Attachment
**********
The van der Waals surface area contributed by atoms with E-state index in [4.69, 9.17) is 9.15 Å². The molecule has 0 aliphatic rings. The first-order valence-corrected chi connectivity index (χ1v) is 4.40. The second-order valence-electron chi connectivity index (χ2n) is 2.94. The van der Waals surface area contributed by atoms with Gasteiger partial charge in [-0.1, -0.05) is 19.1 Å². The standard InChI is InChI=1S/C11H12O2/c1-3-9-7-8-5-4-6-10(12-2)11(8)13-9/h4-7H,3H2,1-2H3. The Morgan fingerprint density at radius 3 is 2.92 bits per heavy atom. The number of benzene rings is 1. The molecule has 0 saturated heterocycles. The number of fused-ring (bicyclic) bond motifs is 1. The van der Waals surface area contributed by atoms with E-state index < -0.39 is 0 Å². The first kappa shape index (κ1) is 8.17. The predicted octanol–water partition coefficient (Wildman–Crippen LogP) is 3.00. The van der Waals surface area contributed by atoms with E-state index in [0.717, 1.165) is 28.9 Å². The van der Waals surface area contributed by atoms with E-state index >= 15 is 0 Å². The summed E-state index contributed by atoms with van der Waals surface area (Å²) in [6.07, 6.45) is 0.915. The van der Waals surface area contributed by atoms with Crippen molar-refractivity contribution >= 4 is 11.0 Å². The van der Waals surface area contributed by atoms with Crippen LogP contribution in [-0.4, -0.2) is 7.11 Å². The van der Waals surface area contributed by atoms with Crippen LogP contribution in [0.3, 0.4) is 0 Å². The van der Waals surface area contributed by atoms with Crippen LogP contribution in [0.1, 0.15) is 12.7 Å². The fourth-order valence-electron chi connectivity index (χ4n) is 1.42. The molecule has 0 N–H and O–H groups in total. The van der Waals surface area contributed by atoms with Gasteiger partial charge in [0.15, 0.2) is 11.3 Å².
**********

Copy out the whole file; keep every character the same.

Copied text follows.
The van der Waals surface area contributed by atoms with E-state index in [4.69, 9.17) is 9.15 Å². The molecule has 0 aliphatic rings. The first-order valence-corrected chi connectivity index (χ1v) is 4.40. The second-order valence-electron chi connectivity index (χ2n) is 2.94. The van der Waals surface area contributed by atoms with Gasteiger partial charge in [-0.1, -0.05) is 19.1 Å². The standard InChI is InChI=1S/C11H12O2/c1-3-9-7-8-5-4-6-10(12-2)11(8)13-9/h4-7H,3H2,1-2H3. The Morgan fingerprint density at radius 3 is 2.92 bits per heavy atom. The number of benzene rings is 1. The molecule has 0 saturated heterocycles. The number of fused-ring (bicyclic) bond motifs is 1. The van der Waals surface area contributed by atoms with E-state index < -0.39 is 0 Å². The first kappa shape index (κ1) is 8.17. The predicted octanol–water partition coefficient (Wildman–Crippen LogP) is 3.00. The van der Waals surface area contributed by atoms with E-state index in [0.717, 1.165) is 28.9 Å². The van der Waals surface area contributed by atoms with E-state index >= 15 is 0 Å². The summed E-state index contributed by atoms with van der Waals surface area (Å²) in [6.07, 6.45) is 0.915. The van der Waals surface area contributed by atoms with Crippen molar-refractivity contribution >= 4 is 11.0 Å². The van der Waals surface area contributed by atoms with Crippen LogP contribution in [-0.4, -0.2) is 7.11 Å². The van der Waals surface area contributed by atoms with Crippen LogP contribution in [0.3, 0.4) is 0 Å². The van der Waals surface area contributed by atoms with Crippen LogP contribution in [0.1, 0.15) is 12.7 Å². The fourth-order valence-electron chi connectivity index (χ4n) is 1.42. The molecule has 0 N–H and O–H groups in total. The van der Waals surface area contributed by atoms with Gasteiger partial charge in [0.15, 0.2) is 11.3 Å².